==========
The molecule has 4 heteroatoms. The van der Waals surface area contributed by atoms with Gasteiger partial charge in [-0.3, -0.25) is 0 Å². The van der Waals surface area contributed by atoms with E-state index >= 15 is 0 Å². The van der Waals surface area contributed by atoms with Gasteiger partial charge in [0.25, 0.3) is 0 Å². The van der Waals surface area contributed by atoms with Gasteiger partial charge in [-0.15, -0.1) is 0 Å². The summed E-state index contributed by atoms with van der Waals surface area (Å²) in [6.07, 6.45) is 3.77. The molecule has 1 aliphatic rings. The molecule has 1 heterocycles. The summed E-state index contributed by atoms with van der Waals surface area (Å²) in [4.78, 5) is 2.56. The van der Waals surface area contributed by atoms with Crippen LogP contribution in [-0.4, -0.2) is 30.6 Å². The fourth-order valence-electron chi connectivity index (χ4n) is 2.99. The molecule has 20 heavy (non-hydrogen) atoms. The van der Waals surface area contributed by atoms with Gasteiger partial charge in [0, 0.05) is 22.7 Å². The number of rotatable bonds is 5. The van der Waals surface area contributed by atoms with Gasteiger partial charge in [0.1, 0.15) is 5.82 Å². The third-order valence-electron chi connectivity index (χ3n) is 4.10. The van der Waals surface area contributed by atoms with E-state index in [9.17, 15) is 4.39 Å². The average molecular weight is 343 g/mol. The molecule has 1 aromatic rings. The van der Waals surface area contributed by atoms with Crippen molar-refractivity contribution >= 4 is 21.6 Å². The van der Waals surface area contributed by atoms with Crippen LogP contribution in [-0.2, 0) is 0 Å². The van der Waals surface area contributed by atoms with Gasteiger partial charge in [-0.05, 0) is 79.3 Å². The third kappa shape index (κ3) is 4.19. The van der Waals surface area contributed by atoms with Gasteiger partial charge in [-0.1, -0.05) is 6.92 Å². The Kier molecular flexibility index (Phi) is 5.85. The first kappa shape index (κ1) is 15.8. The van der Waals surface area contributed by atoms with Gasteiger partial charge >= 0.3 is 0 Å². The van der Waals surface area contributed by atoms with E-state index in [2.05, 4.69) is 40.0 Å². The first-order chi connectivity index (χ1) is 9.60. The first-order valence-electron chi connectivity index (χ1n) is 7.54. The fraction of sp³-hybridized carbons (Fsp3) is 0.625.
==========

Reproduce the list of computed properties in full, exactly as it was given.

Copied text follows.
The molecule has 4 heteroatoms. The van der Waals surface area contributed by atoms with Gasteiger partial charge in [-0.3, -0.25) is 0 Å². The van der Waals surface area contributed by atoms with E-state index >= 15 is 0 Å². The van der Waals surface area contributed by atoms with Gasteiger partial charge in [0.25, 0.3) is 0 Å². The van der Waals surface area contributed by atoms with Gasteiger partial charge in [-0.15, -0.1) is 0 Å². The summed E-state index contributed by atoms with van der Waals surface area (Å²) in [6.07, 6.45) is 3.77. The molecule has 1 aliphatic rings. The molecule has 1 heterocycles. The summed E-state index contributed by atoms with van der Waals surface area (Å²) in [4.78, 5) is 2.56. The van der Waals surface area contributed by atoms with Crippen LogP contribution in [-0.4, -0.2) is 30.6 Å². The fourth-order valence-electron chi connectivity index (χ4n) is 2.99. The molecule has 20 heavy (non-hydrogen) atoms. The van der Waals surface area contributed by atoms with Gasteiger partial charge in [0, 0.05) is 22.7 Å². The number of rotatable bonds is 5. The van der Waals surface area contributed by atoms with Gasteiger partial charge in [0.1, 0.15) is 5.82 Å². The third-order valence-electron chi connectivity index (χ3n) is 4.10. The van der Waals surface area contributed by atoms with E-state index in [9.17, 15) is 4.39 Å². The average molecular weight is 343 g/mol. The molecule has 1 aromatic rings. The van der Waals surface area contributed by atoms with Crippen molar-refractivity contribution >= 4 is 21.6 Å². The van der Waals surface area contributed by atoms with Crippen LogP contribution in [-0.2, 0) is 0 Å². The van der Waals surface area contributed by atoms with Gasteiger partial charge in [-0.05, 0) is 79.3 Å². The third kappa shape index (κ3) is 4.19. The van der Waals surface area contributed by atoms with Gasteiger partial charge in [-0.1, -0.05) is 6.92 Å². The Kier molecular flexibility index (Phi) is 5.85. The first kappa shape index (κ1) is 15.8. The van der Waals surface area contributed by atoms with Gasteiger partial charge >= 0.3 is 0 Å². The van der Waals surface area contributed by atoms with E-state index in [2.05, 4.69) is 40.0 Å². The first-order chi connectivity index (χ1) is 9.60. The first-order valence-electron chi connectivity index (χ1n) is 7.54. The fraction of sp³-hybridized carbons (Fsp3) is 0.625.